NBC News correspondent Luke Russert on Wednesday asserted that “it’s actually really true” that a Republican attempt to stop President Barack Obama from playing golf “looks bad on both sides.”
Earlier this week, Rep. Louie Gohmert (R-TX) had proposed an amendment to ban the president from playing golf until he resumed tours at the White House that had been canceled to prevent Secret Service furloughs due to automatic budget cuts in the so-called sequester.
“Doesn’t this reveal the petty and personal nature of Republican opposition to this president?” MSNBC host Martin Bashir asked Russert on Wednesday.
“Well, I think it reveals a sort of pettiness on both sides,” Russert opined.
“How is it petty by the president to apply the sequester since it’s something that he didn’t want but it’s been imposed?” Bashir pressed.
“Because the idea, Martin, is by putting that forward that there would be no more tours of the White House, who does that stick it to? That really sticks it to rank-and-file congressmen, who ordinarily would promise those types of tours to their constituents,” Russert insisted.
“It sticks it to the public!” Bashir shot back. “And it’s the public who are being injured by the sequester.”
“The public gets those tours through their congressman,” Russert continued. “If you look at it from the abstract, if you’re sitting in the middle of America tuning in at night, you’re saying, ‘Why are they fighting about who can tour the White House. We can tour the Capitol.'”
“It looks bad on both sides. I think it’s a pox on both their houses, which is a thing that we’re never supposed to say these days because it’s an easy way to get out for the media. But in this case, it’s actually really true.”
Watch this video from MSNBC, broadcast March 6, 2013.
Michael Moore predicts Mick Mulvaney will get into Heaven after confessing Trump’s quid pro quo
Academy Award-winning filmmaker Michael Moore predicted acting White House Chief of Staff Mick Mulvaney will ascend to Heaven in the afterlife during a Friday interview on MSNBC's "The Beat" with Ari Melber.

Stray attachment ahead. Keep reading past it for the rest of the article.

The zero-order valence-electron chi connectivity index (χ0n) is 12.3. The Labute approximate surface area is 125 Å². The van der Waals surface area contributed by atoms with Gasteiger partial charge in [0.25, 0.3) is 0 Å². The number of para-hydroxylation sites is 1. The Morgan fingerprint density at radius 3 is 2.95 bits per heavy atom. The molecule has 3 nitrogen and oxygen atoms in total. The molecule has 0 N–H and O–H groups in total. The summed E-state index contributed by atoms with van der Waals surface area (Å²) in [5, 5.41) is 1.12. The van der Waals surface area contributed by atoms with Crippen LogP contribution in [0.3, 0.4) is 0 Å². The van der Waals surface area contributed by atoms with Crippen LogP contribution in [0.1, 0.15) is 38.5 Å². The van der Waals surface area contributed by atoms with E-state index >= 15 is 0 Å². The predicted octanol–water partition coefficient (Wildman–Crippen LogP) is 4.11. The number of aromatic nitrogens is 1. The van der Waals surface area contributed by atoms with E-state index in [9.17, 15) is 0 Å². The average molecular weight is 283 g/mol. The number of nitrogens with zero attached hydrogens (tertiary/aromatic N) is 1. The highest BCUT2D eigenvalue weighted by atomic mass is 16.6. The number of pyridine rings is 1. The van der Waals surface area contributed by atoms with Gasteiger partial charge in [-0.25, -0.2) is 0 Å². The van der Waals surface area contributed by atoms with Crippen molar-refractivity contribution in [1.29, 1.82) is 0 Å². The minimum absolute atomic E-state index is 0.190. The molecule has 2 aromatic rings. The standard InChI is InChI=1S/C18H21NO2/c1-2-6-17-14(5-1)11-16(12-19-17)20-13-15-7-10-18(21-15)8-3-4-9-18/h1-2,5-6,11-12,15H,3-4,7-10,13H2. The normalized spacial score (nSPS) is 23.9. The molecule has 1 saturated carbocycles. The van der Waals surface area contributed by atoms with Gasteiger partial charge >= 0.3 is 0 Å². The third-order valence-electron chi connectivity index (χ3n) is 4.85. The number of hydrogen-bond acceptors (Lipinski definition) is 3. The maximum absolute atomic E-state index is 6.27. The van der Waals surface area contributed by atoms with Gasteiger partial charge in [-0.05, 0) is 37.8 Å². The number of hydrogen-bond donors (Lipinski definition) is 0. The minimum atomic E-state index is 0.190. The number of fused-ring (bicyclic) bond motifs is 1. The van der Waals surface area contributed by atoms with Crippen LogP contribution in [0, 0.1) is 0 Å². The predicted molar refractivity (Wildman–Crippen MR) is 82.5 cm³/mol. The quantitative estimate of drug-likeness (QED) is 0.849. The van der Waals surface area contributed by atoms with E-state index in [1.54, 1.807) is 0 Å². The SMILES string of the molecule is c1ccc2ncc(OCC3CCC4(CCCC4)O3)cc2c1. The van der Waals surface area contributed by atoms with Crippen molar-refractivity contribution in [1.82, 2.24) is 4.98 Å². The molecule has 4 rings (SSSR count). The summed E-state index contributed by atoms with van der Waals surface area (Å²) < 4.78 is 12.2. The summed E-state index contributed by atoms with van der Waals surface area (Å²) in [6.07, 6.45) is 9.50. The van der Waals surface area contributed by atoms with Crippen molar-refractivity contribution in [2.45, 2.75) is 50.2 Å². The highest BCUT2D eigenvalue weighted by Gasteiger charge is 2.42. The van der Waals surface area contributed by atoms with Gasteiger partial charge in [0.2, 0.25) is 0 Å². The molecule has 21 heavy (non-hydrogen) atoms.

The host played a clip of Mulvaney admitting Trump's quid pro quo while seeking foreign election assistance from Ukraine.
"This man obviously is going to be admitted into Heaven," Moore said. "You know, he told the truth."
"If there was a movie version of this, somebody stuck him with a needle just before he walked out onto the stage there, a truth serum needle, and he just went on and on saying, 'Yeah, that’s what we do. Yeah, of course.' Essentially admitting there is a quid pro quo. In fact, there are many quid pro quos."
‘I don’t think he knows what he’s doing’: Ex-Trump advisor rips the ‘cascading crisis’ of his ‘strategic disaster’
President Donald Trump received harsh criticism from a former top Middle East advisor for the ethnic cleansing campaign Turkey is waging against the Kurds in Syria.
MSNBC's Chuck Todd interviewed Brett McGurk, the former special presidential envoy for the Global Coalition to Counter ISIL.
"The truth of the matter is when President Trump announced to the world last December that we were leaving Syria and he arbitrarily cut our force reportedly in half, which is already a small force, we lost all of our leverage and influence," McGurk argued. "And he really threw it out the window on this call on October 6th."
Trump’s Narcissistic Personality Disorder is ‘generally agreed’ upon: Columnist declares the president ‘unfit’
The refusal of Republicans to use the 25th Amendment to remove President Donald Trump from office and elevate Vice President Mike Pence has increased the importance of the impeachment inquiry, Leonard Hitchcock explained on Friday.
Like prominent GOP attorney George Conway, Hitchcock believes Trump suffers from Narcissistic Personality Disorder (NPD).
"There are nine diagnostic criteria of NPD in the DSM-5, and a diagnosis is valid if only five are present. Narcissists have a grandiose sense of self-importance, i.e. they exaggerate their achievements and talents; they are preoccupied with fantasies of unlimited success, power or brilliance; they believe that they are special, unique and should associate only with other high-status or special people; they require excessive admiration; they feel a sense of entitlement; they exploit others for their own gain; they lack empathy; they are envious of others or believe that others envy them; they are arrogant or haughty," Hitchcock wrote.